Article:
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Found 86 results
  1. Content Article
    Although estimated ED error rates are low (and comparable to those found in other clinical settings), the number of patients potentially impacted is large. Not all diagnostic errors or harms are preventable, but wide variability in diagnostic error rates across diseases, symptoms, and hospitals suggests improvement is possible. With 130 million U.S. ED visits, estimated rates for diagnostic error (5.7%), misdiagnosis-related harms (2.0%), and serious misdiagnosis-related harms (0.3%) could translate to more than 7 million errors, 2.5 million harms, and 350,000 patients suffering potentially preventable permanent disability or death. Over two-thirds of serious harms are attributable to just 15 diseases and linked to cognitive errors, particularly in cases with "atypical" manifestations. Scalable solutions to enhance bedside diagnostic processes are needed, and these should target the most commonly misdiagnosed clinical presentations of key diseases causing serious harms. New studies should confirm overall rates are representative of current U.S.-based ED practice and focus on identified evidence gaps (errors among common diseases with lower-severity harms, paediatric ED errors and harms, dynamic systems factors such as overcrowding, and false positives). Policy changes to consider based on this review include: Standardising measurement and research results reporting to maximise comparability of measures of diagnostic error and misdiagnosis-related harms. Creating a National Diagnostic Performance Dashboard to track performance Using multiple policy levers (e.g., research funding, public accountability, payment reforms) to facilitate the rapid development and deployment of solutions to address this critically important patient safety concern.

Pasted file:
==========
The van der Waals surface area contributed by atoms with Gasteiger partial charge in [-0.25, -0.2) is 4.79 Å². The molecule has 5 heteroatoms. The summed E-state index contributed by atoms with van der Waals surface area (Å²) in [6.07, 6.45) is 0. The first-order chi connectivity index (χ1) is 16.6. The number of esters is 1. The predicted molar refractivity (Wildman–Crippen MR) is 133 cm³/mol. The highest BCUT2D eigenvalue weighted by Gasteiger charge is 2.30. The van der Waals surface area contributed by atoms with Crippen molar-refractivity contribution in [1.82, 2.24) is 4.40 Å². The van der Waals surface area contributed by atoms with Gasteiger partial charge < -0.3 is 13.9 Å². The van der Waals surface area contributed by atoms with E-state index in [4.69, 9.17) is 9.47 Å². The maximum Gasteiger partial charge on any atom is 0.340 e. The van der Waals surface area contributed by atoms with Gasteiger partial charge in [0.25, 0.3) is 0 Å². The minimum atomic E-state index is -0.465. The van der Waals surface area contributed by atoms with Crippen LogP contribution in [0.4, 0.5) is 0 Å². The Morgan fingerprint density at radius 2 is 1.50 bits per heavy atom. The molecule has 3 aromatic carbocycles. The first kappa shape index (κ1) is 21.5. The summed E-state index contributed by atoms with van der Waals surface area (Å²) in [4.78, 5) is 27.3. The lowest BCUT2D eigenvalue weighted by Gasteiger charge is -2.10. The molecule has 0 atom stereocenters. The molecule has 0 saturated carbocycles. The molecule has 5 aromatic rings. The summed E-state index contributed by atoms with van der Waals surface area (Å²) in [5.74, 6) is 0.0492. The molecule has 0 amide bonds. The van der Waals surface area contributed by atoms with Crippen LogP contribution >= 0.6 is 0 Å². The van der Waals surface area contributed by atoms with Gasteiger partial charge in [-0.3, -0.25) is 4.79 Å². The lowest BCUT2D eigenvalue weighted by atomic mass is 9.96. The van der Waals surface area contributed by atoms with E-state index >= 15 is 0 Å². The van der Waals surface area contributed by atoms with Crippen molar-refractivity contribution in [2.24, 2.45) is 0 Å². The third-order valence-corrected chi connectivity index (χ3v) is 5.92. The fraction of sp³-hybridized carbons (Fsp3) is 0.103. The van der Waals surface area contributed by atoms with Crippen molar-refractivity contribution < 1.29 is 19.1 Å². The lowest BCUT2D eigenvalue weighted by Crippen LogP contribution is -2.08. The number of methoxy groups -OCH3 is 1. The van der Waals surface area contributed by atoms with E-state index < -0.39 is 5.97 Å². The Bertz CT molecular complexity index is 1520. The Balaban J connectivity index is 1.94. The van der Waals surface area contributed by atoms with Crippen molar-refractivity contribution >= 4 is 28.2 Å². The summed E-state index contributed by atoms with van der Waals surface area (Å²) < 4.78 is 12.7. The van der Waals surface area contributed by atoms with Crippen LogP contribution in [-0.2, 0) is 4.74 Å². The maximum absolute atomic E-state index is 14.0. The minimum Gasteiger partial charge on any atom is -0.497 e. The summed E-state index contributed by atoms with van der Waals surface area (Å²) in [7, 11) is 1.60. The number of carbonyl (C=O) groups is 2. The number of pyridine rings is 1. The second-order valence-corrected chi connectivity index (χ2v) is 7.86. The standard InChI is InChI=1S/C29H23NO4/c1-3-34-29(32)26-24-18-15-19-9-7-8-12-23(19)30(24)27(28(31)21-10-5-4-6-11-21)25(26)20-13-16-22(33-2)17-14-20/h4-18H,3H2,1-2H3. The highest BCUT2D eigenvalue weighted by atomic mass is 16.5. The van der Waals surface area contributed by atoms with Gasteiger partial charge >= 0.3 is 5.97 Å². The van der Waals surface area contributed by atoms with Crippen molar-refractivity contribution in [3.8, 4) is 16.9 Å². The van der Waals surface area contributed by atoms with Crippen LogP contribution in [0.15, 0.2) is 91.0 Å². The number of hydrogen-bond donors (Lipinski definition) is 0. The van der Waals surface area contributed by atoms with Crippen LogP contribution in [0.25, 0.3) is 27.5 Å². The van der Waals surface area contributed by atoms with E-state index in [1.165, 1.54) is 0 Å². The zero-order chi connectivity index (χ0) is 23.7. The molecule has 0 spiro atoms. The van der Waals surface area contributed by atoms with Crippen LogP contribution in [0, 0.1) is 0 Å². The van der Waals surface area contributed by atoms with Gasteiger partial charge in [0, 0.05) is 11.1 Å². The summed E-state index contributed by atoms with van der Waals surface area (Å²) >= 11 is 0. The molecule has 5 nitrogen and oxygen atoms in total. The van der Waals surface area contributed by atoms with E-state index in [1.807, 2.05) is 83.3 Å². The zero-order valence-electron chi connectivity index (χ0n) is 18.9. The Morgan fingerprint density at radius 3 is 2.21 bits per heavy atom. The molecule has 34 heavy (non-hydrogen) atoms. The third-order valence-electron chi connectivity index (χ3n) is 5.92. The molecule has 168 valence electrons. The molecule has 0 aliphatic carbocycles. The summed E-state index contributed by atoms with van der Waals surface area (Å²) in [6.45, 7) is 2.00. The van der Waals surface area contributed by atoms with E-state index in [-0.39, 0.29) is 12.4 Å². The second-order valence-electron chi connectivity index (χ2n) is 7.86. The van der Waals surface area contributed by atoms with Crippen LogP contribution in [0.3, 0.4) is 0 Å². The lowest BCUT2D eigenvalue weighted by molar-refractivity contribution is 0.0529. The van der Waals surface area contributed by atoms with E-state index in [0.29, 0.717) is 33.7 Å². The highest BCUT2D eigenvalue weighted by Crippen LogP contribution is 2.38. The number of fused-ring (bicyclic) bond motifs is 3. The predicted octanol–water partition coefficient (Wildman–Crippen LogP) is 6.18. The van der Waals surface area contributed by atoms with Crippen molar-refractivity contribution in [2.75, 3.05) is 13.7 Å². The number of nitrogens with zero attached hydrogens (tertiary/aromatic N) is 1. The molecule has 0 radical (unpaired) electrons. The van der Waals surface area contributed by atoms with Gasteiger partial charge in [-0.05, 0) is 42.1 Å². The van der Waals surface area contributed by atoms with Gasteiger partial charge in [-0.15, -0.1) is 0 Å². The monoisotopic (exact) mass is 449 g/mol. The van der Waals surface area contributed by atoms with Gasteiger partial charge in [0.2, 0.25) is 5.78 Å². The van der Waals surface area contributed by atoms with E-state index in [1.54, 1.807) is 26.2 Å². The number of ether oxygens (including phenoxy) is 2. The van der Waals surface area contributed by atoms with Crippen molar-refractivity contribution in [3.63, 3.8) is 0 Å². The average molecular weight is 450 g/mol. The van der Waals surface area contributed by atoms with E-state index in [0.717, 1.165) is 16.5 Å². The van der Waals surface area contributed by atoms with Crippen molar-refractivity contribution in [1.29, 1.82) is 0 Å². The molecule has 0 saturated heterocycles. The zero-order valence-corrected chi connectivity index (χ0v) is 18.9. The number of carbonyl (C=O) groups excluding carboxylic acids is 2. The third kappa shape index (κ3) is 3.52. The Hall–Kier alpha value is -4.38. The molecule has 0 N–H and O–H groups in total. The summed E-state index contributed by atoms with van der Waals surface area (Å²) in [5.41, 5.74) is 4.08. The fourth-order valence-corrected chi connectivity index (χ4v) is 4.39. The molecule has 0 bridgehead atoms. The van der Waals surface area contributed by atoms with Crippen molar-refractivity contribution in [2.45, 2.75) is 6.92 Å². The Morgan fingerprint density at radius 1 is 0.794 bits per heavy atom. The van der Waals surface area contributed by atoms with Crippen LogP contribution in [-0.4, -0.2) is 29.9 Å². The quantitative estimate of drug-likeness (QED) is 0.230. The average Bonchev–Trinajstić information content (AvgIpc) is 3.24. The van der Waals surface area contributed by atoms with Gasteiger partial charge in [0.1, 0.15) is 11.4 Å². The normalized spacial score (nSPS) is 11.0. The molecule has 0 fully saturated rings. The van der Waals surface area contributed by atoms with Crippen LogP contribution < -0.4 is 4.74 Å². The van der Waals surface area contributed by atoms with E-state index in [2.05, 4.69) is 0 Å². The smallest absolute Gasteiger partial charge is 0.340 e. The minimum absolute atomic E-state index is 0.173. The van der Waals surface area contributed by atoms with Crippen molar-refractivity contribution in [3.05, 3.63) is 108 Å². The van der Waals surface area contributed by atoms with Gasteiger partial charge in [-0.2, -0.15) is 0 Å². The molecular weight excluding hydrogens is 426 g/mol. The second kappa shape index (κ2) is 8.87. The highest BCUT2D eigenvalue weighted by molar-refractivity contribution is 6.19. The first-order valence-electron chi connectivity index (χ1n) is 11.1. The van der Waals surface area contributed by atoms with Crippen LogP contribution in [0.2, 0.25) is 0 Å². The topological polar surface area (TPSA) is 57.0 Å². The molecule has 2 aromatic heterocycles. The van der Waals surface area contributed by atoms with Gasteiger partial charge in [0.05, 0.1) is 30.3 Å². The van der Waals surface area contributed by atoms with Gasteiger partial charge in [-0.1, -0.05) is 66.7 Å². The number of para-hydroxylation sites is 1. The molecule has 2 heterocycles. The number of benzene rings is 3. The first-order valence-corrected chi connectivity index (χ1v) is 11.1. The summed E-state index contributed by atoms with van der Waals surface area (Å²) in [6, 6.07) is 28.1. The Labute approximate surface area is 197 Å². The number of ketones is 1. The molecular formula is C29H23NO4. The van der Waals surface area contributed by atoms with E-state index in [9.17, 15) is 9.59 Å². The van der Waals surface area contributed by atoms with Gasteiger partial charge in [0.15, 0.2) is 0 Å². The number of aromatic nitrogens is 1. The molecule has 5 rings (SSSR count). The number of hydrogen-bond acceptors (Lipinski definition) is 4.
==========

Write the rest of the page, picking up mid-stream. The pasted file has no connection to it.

2. News Article
    A young mother lost both her feet and all 10 fingers to sepsis after a significant delay in treatment, an investigation has found. Sadie Kemp has been left permanently disabled from the “dangerous condition”, whilst an NHS hospital probe found a 3.5 hour delay in starting her care. Sadie is now calling for lessons to be learned after the internal report found numerous concerns in her treatment that ultimately led to her needing multiple amputations. The 35-year-old mother-of-two first attended A&E with agonising back pain caused by a kidney stone on Christmas night 2021. She was given pain relief at Hinchingbrooke Hospital, Cambridgeshire, and sent home to return the following morning for a kidney scan. She returned the same night at 4am as her pain endured. An assessment at 5.40am found she may have also been suffering from sepsis, but the step-by-step guide to chart and treat the illness was not found in her notes as being done at the time. The investigation found not only should the sepsis have been discovered and treated sooner, but the “lack of effective treatment” of the sepsis prior to the surgery meant she needed prolonged critical care. Read full story Source: The Independent, 22 November 2022
  3. Event